At New Hampshire family camp, iceboxes preserve, among other things, tradition
HOLDERNESS, N.H. — Six mornings a week, Elizabeth Hamilton rolls as much as 100 pounds of ice up a hill in an antique wheelbarrow. The short, steep incline is the hardest stretch of the 20-year-old’s route as a staff member at the Rockywold-Deephaven Camps, two family camps founded in 1897 that still preserve antique traditions.
Among the camp’s curious throwbacks are the antique iceboxes that stand in each cabin at the site around Squam Lake. The metal and wooden relics require a top-up every morning with blocks of ice that keep the interior cold even on the hottest summer days.
“It’s tradition,” Hamilton said, wiping her hands on her staff shirt after finishing a delivery. “My family’s been coming here forever, and it’s always the same.”
Reminders of a bygone era, the iceboxes are now a cool way to keep cool, part of the camp that guests love.
“I still refer to refrigerators as iceboxes, and people look at me strangely,” said David Wyeth, 64, a longtime guest. “This is the only place where I can really say, ‘I have an icebox,’ and I am accurate.”
Ice harvesting has been part of the package at RDC since the camps’ founding. Back then, iceboxes were almost a luxury for late 19th-century vacationers and guests in an era of straw boater hats and travel trunks. When the camp installed electric refrigerators in the 1960s, families balked. The iceboxes came back, and stand today as part of the camp’s brand, an allure of rustic memories.
“It changes, but we try not to make it feel like it changes,” said John Jurczynski, referring to RDC, which he has comanaged for 29 seasons. “It’s like going back in time.”
The all-inclusive camps offer period cabins, three daily meals in a communal dining hall, and activities such as canoeing and hiking, with boats and games. A weeklong stay in a small cabin for a family of four could cost around $4,000, he said.
Every January, RDC has an ice harvest to stock up for the summer, an event that still occurs in several towns around New England. RDC is rare for preserving the ice for regular use, and has one of the only active public icehouses in New England. Many of the other harvests use the ice only for an old-fashioned ice cream social once in the summer.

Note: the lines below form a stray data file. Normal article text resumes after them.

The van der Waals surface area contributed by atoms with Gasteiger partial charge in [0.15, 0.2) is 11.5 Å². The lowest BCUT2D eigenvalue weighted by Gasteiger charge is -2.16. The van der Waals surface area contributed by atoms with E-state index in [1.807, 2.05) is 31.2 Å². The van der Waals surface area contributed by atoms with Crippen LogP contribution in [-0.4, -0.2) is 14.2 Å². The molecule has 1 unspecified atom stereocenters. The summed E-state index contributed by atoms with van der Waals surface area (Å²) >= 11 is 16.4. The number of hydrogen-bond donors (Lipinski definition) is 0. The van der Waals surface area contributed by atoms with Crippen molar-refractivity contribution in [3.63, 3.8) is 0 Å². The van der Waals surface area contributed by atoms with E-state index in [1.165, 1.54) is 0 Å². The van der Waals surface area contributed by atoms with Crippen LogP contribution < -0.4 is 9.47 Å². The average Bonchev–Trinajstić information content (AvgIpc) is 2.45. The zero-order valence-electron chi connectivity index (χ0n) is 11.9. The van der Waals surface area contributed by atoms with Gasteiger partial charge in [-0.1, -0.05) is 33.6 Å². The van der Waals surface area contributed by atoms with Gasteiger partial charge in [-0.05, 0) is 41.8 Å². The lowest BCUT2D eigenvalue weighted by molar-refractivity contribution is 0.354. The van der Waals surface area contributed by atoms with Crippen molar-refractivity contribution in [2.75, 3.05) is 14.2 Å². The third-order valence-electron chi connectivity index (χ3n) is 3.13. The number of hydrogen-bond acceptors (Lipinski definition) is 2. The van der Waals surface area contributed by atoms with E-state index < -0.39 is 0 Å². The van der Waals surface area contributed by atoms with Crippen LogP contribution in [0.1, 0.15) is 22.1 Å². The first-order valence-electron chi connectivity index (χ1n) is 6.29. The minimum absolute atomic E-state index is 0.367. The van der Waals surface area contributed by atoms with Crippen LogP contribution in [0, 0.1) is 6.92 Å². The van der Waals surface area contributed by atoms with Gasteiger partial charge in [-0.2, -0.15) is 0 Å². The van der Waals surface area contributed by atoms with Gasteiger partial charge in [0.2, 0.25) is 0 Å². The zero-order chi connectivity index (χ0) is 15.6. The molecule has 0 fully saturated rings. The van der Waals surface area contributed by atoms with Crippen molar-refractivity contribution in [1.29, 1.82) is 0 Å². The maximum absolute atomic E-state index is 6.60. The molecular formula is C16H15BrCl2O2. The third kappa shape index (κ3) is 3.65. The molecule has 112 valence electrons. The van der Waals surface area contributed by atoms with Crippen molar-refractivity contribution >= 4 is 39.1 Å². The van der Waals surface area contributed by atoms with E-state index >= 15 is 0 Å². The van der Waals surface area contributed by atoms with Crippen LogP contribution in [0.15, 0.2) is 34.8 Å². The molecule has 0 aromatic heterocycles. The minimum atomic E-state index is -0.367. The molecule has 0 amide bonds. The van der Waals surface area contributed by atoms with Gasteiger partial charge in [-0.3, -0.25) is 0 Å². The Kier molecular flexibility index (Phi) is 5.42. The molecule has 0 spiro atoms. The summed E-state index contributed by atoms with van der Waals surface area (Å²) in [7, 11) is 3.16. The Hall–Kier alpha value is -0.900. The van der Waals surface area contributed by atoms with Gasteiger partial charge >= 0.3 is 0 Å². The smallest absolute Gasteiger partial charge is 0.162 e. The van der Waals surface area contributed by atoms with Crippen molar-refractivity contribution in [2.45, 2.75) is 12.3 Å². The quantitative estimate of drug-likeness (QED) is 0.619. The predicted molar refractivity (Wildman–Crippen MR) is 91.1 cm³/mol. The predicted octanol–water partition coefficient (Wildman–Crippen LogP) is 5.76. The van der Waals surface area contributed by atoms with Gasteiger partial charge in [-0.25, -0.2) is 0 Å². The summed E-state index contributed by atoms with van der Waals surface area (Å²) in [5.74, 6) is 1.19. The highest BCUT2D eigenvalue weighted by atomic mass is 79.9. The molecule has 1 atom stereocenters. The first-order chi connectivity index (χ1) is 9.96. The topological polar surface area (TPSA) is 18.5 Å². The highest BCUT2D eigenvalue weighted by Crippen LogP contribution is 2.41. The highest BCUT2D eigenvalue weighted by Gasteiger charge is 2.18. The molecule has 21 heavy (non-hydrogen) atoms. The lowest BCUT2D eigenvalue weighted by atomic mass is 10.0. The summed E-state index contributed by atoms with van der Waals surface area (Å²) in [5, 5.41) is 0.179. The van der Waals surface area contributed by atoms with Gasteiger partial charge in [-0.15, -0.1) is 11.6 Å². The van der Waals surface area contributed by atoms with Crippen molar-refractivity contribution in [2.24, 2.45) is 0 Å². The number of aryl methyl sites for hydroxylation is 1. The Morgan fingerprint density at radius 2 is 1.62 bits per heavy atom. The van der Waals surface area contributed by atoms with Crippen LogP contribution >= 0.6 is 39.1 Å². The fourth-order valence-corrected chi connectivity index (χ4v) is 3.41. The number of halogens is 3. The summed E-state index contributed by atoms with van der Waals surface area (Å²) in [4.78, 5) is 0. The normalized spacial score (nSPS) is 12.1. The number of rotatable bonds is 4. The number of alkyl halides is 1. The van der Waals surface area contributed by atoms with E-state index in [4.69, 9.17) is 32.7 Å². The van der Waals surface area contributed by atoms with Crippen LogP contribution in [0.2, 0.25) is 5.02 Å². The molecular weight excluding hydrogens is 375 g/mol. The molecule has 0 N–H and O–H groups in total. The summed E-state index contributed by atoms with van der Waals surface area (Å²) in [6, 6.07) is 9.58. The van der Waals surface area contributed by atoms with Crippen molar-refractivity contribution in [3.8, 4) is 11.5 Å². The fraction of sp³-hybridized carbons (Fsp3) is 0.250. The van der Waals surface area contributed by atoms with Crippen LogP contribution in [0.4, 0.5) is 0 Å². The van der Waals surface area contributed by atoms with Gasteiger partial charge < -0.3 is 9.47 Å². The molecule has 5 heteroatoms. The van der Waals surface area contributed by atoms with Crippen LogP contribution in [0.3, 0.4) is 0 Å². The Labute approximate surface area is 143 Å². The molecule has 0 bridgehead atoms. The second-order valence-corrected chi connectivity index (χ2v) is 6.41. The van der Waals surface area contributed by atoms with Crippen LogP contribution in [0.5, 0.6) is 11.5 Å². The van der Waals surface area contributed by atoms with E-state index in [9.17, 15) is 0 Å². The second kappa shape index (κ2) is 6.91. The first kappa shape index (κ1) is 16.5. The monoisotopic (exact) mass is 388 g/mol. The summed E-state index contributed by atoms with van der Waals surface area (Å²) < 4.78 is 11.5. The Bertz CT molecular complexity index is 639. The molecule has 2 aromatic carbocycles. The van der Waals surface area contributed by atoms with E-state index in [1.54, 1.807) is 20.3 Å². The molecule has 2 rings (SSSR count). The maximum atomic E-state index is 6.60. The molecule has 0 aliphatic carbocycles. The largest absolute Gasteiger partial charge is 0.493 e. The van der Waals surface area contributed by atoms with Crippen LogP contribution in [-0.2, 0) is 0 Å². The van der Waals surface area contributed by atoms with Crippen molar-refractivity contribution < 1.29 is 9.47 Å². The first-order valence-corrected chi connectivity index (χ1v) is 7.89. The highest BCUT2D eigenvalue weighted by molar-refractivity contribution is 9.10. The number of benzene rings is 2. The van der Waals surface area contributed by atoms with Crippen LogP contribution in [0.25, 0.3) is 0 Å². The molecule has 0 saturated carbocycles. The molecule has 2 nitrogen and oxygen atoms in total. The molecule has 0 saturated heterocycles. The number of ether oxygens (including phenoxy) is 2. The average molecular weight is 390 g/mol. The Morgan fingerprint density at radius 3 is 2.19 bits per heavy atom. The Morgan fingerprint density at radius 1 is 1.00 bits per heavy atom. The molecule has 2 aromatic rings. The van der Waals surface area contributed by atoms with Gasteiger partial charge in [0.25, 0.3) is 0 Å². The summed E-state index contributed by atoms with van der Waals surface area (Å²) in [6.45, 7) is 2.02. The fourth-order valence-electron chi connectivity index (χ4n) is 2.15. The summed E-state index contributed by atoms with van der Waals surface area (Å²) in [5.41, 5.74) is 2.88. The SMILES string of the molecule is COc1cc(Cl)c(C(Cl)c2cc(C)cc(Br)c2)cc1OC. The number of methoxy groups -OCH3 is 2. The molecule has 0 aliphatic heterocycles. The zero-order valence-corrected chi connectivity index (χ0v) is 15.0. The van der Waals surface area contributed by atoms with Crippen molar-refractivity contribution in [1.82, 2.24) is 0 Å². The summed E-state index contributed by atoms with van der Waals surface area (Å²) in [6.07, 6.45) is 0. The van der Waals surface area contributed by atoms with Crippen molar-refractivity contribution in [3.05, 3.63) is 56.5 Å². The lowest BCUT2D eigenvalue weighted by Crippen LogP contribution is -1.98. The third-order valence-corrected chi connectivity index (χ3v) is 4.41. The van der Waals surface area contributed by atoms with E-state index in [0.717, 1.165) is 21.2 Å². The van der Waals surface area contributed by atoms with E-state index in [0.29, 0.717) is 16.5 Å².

Once the ice is harvested at RDC, it is moved into an icehouse on site. There, the microwave-sized blocks sit in the 3-foot deep foundation under layers of insulating sawdust, packed tightly together.
During the summer, Hamilton and other staffers climb into the building, use antique ice tongs to extract individual blocks, and hose them down to clean off the sawdust.
Then, they load the blocks into four identical wheelbarrows and deliver them to the iceboxes, each of which has two sections: one for the ice, and one for beverages and food.
“It’s simple living,” Jurczynski said. “Even back then, a lot of the folks who came here were from cities, and this was a way for them to engage with the environment, spend quality time with their families.”
The ice industry started in 1806 when Massachusetts native Frederic Tudor began selling the frozen commodity from his father’s lake in Essex to the Caribbean. In a few years, Boston’s “Ice King” had started shipping ice all over the world, chunks of New England lakes finding their way to England, India, and even Australia.
While watching the ice cutters on Walden Pond in the 1840s, Henry David Thoreau wrote: “The pure Walden water is mingled with the sacred water of the Ganges.” The trade was popular throughout the 1800s, after the railroad started to move it around, but before electricity became a household staple.
At RDC, the history of the place is as much part of the ice harvesting as the broader regional history. Families relish the continuity of the summers.
“The icebox is just life to me, because I grew up with one,” said Marian “Tockie” Baker, 91, who has been coming to the camp since 1941.
Her parents started coming in 1911, she said. Baker met her future husband in the communal dining hall when she was 17 and he was 18, right before he signed up to fight in World War II. They came almost every year since and, after his death, she still hikes the familiar trails with her adult children.
“It feels like a second home up here, if not a first,” she said.
The family of Hamilton, the camp staffer, also has deep roots here. They have been coming since 1904, and her grandparents met at RDC when they were children. They brought their children and grandchildren to RDC for regular family vacations.
“The joy was just that we were all around in the same place,” Hamilton said. “Grandma just loved that we were getting to know each other.”
Both her grandparents died recently. She thinks about them every morning when she delivers ice to the small two-person cabin they used to share, with a large screened-in porch and two rocking chairs where they used to sit and overlook Squam Lake.
Next summer, she and her family plan to return here to remember the two and to say goodbye.
“This is where their ashes will go,” Hamilton said after sitting on the dock in silence, gazing out at the water. “This is the place.”